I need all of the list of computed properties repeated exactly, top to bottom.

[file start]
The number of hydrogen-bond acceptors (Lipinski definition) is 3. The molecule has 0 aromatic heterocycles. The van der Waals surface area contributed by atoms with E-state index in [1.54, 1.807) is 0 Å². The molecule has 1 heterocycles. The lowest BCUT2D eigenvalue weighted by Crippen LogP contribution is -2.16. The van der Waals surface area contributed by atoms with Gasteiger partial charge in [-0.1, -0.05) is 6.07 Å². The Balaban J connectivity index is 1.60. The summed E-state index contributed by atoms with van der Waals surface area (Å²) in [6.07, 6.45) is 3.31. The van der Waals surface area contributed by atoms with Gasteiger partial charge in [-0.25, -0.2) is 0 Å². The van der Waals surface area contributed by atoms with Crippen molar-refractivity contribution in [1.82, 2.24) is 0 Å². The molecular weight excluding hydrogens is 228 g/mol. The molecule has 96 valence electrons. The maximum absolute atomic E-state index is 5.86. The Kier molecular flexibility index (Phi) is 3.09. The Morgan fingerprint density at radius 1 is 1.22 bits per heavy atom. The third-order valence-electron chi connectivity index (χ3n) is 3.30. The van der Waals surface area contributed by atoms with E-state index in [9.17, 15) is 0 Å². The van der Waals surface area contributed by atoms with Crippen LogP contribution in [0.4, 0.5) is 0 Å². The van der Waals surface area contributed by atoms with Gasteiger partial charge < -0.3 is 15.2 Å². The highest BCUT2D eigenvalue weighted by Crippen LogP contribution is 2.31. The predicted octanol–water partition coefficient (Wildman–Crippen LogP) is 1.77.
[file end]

The number of hydrogen-bond acceptors (Lipinski definition) is 3. The molecule has 0 aromatic heterocycles. The van der Waals surface area contributed by atoms with E-state index in [1.54, 1.807) is 0 Å². The molecule has 1 heterocycles. The lowest BCUT2D eigenvalue weighted by Crippen LogP contribution is -2.16. The van der Waals surface area contributed by atoms with Gasteiger partial charge in [-0.1, -0.05) is 6.07 Å². The Balaban J connectivity index is 1.60. The summed E-state index contributed by atoms with van der Waals surface area (Å²) in [6.07, 6.45) is 3.31. The van der Waals surface area contributed by atoms with Gasteiger partial charge in [-0.25, -0.2) is 0 Å². The van der Waals surface area contributed by atoms with Crippen molar-refractivity contribution in [1.82, 2.24) is 0 Å². The molecular weight excluding hydrogens is 228 g/mol. The molecule has 96 valence electrons. The maximum absolute atomic E-state index is 5.86. The Kier molecular flexibility index (Phi) is 3.09. The Morgan fingerprint density at radius 1 is 1.22 bits per heavy atom. The third-order valence-electron chi connectivity index (χ3n) is 3.30. The van der Waals surface area contributed by atoms with E-state index in [9.17, 15) is 0 Å². The van der Waals surface area contributed by atoms with Crippen LogP contribution in [0.4, 0.5) is 0 Å². The van der Waals surface area contributed by atoms with Gasteiger partial charge < -0.3 is 15.2 Å². The highest BCUT2D eigenvalue weighted by Crippen LogP contribution is 2.31. The predicted octanol–water partition coefficient (Wildman–Crippen LogP) is 1.77.